When a nonprofit is having trouble meeting payroll obligations, defaulting on loans, or losing key donors, it’s easy for the board to tell that they’re in financial crisis. Often, though, the board could have avoided these financial disasters if it had recognized some of the earlier and less obvious signs of distress. By watching out for the following problems, a board can act swiftly to minimize the damage and ensure the organization’s long-term survival.
Several budget-related issues hint at rocky financial times to come. Most obviously, board members should worry a great deal about a nonprofit with no budget. The lack of an operating budget suggests an undisciplined approach to fiscal matters. Larger nonprofits also should have budgets for each program or department. Ideally, board members will see that budgets proposed by management are in line with the strategies already developed and approved by the board.
Once a budget has been approved, the board should monitor it for unexplained variances. Some variances are bound to happen, but staff must explain significant discrepancies. There may be a reasonable explanation. The staff might, for example, point to program expansion, funding changes or economic factors beyond the organization’s control. Where necessary, the board should direct management to modify activities to mitigate negative variances, for example by implementing cost-saving measures.
Board members also should beware of overspending in one program that is funded by another. Watch, too, for dipping into the organization’s “rainy day” fund (its “reserves”), raiding an endowment or engaging in unplanned borrowing. These tactics might indicate the beginning of a financially unsustainable cycle.
Financial statement flaws
Untimely, inconsistent financial statements — or statements that aren’t prepared using U.S. Generally Accepted Accounting Principles (GAAP) — can lead to poor decision-making and undermine a nonprofit’s reputation. They also can make it difficult to obtain funding or financing if deemed necessary.
Financial statements not prepared in accordance with GAAP, or another comprehensive basis of accounting, also can be unreliable and are difficult to compare to others in the industry. For larger nonprofits, the board or audit committee should also insist on annual audits and oversee the selection of the audit firm. Members of the responsible group should communicate directly with auditors before and during the process. Further, all board members should have the opportunity to review and question the audit report, adjustments proposed during the audit, and any recommendations that the auditors have for the organization.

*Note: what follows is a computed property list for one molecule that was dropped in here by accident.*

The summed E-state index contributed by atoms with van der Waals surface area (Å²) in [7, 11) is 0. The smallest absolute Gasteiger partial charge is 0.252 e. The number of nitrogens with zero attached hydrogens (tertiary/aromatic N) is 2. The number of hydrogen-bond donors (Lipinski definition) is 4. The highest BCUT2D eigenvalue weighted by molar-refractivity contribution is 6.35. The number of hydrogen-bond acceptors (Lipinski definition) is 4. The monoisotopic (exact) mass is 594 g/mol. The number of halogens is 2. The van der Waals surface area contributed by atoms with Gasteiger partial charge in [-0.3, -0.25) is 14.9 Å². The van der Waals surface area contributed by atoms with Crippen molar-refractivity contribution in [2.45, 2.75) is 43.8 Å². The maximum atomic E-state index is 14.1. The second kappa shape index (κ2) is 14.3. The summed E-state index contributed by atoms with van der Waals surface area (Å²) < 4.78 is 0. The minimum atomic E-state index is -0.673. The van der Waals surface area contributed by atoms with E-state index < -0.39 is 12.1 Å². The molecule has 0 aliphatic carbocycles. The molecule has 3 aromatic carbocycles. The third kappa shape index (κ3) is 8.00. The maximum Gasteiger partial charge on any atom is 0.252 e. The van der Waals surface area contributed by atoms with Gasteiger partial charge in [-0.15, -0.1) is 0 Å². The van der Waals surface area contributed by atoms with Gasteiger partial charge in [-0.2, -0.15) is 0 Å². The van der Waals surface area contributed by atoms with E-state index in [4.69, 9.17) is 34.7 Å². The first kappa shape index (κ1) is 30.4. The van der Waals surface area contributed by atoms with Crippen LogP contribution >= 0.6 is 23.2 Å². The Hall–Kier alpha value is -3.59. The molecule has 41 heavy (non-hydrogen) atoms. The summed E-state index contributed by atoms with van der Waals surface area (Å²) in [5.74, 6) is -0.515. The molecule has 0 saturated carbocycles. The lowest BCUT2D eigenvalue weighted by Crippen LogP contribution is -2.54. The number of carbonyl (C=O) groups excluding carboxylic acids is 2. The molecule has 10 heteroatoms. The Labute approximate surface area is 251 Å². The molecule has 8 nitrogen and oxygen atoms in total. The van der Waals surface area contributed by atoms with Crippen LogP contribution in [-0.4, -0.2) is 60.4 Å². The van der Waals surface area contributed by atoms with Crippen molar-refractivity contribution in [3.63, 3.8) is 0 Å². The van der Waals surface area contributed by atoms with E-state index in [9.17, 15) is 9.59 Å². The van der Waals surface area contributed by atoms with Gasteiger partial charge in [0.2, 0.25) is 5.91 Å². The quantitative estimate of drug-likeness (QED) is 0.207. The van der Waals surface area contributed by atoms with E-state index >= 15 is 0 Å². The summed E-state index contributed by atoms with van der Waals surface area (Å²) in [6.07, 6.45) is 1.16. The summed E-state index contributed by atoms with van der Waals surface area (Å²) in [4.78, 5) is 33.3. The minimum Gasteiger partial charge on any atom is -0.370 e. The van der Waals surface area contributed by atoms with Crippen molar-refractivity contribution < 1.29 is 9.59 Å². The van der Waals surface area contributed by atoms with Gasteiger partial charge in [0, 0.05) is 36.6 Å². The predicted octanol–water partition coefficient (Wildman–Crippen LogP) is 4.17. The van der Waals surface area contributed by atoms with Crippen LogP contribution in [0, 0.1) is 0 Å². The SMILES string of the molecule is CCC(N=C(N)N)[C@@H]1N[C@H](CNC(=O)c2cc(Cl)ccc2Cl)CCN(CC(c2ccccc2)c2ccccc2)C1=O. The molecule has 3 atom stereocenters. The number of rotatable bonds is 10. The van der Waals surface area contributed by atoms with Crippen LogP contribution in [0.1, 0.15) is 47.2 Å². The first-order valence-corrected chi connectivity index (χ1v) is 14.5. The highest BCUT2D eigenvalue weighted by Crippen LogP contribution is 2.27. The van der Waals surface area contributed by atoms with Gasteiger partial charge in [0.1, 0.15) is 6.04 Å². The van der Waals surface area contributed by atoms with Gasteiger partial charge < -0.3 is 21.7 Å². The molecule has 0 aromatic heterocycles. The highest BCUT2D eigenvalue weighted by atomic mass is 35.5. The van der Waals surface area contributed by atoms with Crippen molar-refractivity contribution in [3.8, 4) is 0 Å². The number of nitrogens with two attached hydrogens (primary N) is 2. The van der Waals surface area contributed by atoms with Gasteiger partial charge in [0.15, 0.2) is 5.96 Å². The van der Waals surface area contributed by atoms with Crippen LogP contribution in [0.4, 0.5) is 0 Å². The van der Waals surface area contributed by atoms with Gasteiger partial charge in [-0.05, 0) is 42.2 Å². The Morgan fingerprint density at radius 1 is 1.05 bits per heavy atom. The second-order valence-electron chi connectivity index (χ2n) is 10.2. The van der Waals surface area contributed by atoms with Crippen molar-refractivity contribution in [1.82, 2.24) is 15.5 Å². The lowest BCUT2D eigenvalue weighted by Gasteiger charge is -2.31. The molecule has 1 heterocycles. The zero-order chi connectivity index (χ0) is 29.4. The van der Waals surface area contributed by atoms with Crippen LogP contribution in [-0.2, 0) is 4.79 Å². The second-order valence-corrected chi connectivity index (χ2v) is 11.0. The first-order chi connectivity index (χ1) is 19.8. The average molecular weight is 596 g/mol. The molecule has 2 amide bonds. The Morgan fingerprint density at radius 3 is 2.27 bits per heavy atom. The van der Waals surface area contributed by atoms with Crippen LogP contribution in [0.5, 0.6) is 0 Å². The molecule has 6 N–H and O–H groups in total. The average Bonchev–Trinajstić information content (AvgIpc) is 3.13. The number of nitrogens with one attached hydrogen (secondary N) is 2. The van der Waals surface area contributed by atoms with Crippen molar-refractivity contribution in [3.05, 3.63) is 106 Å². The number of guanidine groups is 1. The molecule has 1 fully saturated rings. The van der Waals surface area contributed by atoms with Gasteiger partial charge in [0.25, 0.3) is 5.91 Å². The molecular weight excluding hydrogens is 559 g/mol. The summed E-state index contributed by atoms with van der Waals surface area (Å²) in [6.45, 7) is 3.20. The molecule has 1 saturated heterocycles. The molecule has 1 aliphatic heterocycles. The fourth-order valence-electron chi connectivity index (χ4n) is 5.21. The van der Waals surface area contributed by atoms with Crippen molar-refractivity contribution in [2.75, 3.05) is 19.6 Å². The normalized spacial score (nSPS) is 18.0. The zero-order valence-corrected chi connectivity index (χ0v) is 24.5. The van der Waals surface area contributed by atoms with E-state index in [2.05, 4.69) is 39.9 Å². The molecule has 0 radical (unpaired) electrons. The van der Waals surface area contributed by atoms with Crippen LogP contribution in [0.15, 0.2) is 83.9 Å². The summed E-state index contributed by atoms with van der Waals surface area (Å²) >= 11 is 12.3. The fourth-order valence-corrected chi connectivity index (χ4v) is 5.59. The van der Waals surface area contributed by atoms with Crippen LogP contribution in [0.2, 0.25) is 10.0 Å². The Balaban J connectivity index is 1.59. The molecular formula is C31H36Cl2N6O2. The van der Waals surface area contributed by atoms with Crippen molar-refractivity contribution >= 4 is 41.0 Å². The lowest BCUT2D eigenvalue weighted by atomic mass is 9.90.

The board generally should receive the nonprofit’s financial statements within 30 days of the close of a period. Late or inconsistent financials could signal understaffing, poor internal controls, an indifference to proper accounting practices or efforts to conceal mistakes, financial troubles, or fraudulent activities.
If the board starts hearing from long-standing, passionate supporters who’re harboring doubts about the organization’s finances, that’s a very bad sign. What are they seeing or hearing that prompts their concerns?
The board also should note when development staff begins reaching out to historically major donors outside of the usual fundraising cycle. These contacts could mean the organization is scrambling for cash and hoping its most dependable donors can help fill the gaps.
Excessive executive power
It’s understandable that board members who have full-time jobs and other responsibilities might cede some of their responsibilities to a trusted executive director. It’s also risky.
So, what are the signs of an executive director who wields too much power? The board should think about making some changes if the executive director chooses the auditor or adds board members, is allowed to ignore expense limits, or makes strategic decisions without board input and guidance.
Proceed with caution
While board members need to remain alert for trouble spots, it’s important not to jump to immediate conclusions if a red flag is uncovered. Further investigation is almost always required. The mere existence of a warning sign doesn’t necessarily merit a dramatic response, especially if it’s the only warning sign.
Some problems prove easily correctable by, for instance, outsourcing some accounting functions if the finance department is understaffed. On the other hand, multiple or chronic issues could call for significant strategic changes. One thing is certain, though: ignoring the indicators of financial trouble is a mistake. Contact your VonLehman advisor for further guidance.